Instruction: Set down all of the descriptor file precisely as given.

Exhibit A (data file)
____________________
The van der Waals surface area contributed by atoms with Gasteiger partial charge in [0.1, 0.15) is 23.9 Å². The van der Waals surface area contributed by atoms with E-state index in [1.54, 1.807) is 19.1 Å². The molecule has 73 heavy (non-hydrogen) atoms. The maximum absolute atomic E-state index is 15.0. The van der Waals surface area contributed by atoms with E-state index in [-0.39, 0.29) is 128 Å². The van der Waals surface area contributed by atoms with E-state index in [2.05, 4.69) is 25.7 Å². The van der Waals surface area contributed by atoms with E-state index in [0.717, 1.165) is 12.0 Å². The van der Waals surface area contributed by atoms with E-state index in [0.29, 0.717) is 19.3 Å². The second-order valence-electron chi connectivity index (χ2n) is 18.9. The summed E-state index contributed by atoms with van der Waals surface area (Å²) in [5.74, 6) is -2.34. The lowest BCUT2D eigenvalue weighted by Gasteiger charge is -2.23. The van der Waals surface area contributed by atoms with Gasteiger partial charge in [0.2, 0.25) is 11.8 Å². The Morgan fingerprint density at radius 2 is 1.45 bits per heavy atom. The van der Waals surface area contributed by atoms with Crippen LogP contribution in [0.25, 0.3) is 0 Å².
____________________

The van der Waals surface area contributed by atoms with Gasteiger partial charge in [0.1, 0.15) is 23.9 Å². The van der Waals surface area contributed by atoms with E-state index in [1.54, 1.807) is 19.1 Å². The molecule has 73 heavy (non-hydrogen) atoms. The maximum absolute atomic E-state index is 15.0. The van der Waals surface area contributed by atoms with E-state index in [-0.39, 0.29) is 128 Å². The van der Waals surface area contributed by atoms with E-state index in [2.05, 4.69) is 25.7 Å². The van der Waals surface area contributed by atoms with E-state index in [0.717, 1.165) is 12.0 Å². The van der Waals surface area contributed by atoms with E-state index in [0.29, 0.717) is 19.3 Å². The second-order valence-electron chi connectivity index (χ2n) is 18.9. The summed E-state index contributed by atoms with van der Waals surface area (Å²) in [5.74, 6) is -2.34. The lowest BCUT2D eigenvalue weighted by Gasteiger charge is -2.23. The van der Waals surface area contributed by atoms with Gasteiger partial charge in [0.2, 0.25) is 11.8 Å². The Morgan fingerprint density at radius 2 is 1.45 bits per heavy atom. The van der Waals surface area contributed by atoms with Crippen LogP contribution in [0.25, 0.3) is 0 Å².